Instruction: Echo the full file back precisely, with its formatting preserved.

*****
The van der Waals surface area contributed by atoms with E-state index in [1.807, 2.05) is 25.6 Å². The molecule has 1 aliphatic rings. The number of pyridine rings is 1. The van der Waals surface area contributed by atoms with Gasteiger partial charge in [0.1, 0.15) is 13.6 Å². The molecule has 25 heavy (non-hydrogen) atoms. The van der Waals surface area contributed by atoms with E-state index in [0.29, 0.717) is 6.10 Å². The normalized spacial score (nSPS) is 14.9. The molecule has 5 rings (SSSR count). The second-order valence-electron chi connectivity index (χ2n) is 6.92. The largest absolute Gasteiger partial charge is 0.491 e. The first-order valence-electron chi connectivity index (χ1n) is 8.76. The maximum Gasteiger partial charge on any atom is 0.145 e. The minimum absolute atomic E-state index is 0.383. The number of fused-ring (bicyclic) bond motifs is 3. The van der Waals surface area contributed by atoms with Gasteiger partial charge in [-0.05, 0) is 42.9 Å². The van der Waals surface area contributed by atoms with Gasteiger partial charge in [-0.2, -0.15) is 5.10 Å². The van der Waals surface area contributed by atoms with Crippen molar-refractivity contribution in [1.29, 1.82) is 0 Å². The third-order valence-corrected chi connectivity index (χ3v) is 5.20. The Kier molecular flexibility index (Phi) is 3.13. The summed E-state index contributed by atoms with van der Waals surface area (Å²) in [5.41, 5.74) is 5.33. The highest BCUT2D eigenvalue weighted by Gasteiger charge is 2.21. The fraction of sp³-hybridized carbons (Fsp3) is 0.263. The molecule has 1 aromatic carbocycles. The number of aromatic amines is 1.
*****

The van der Waals surface area contributed by atoms with E-state index in [1.807, 2.05) is 25.6 Å². The molecule has 1 aliphatic rings. The number of pyridine rings is 1. The van der Waals surface area contributed by atoms with Gasteiger partial charge in [0.1, 0.15) is 13.6 Å². The molecule has 25 heavy (non-hydrogen) atoms. The van der Waals surface area contributed by atoms with E-state index in [0.29, 0.717) is 6.10 Å². The normalized spacial score (nSPS) is 14.9. The molecule has 5 rings (SSSR count). The second-order valence-electron chi connectivity index (χ2n) is 6.92. The largest absolute Gasteiger partial charge is 0.491 e. The first-order valence-electron chi connectivity index (χ1n) is 8.76. The maximum Gasteiger partial charge on any atom is 0.145 e. The minimum absolute atomic E-state index is 0.383. The number of fused-ring (bicyclic) bond motifs is 3. The van der Waals surface area contributed by atoms with Gasteiger partial charge in [-0.05, 0) is 42.9 Å². The van der Waals surface area contributed by atoms with Gasteiger partial charge in [-0.2, -0.15) is 5.10 Å². The van der Waals surface area contributed by atoms with Crippen molar-refractivity contribution in [1.29, 1.82) is 0 Å². The third-order valence-corrected chi connectivity index (χ3v) is 5.20. The Kier molecular flexibility index (Phi) is 3.13. The summed E-state index contributed by atoms with van der Waals surface area (Å²) in [5.41, 5.74) is 5.33. The highest BCUT2D eigenvalue weighted by Gasteiger charge is 2.21. The fraction of sp³-hybridized carbons (Fsp3) is 0.263. The molecule has 1 aromatic carbocycles. The number of aromatic amines is 1.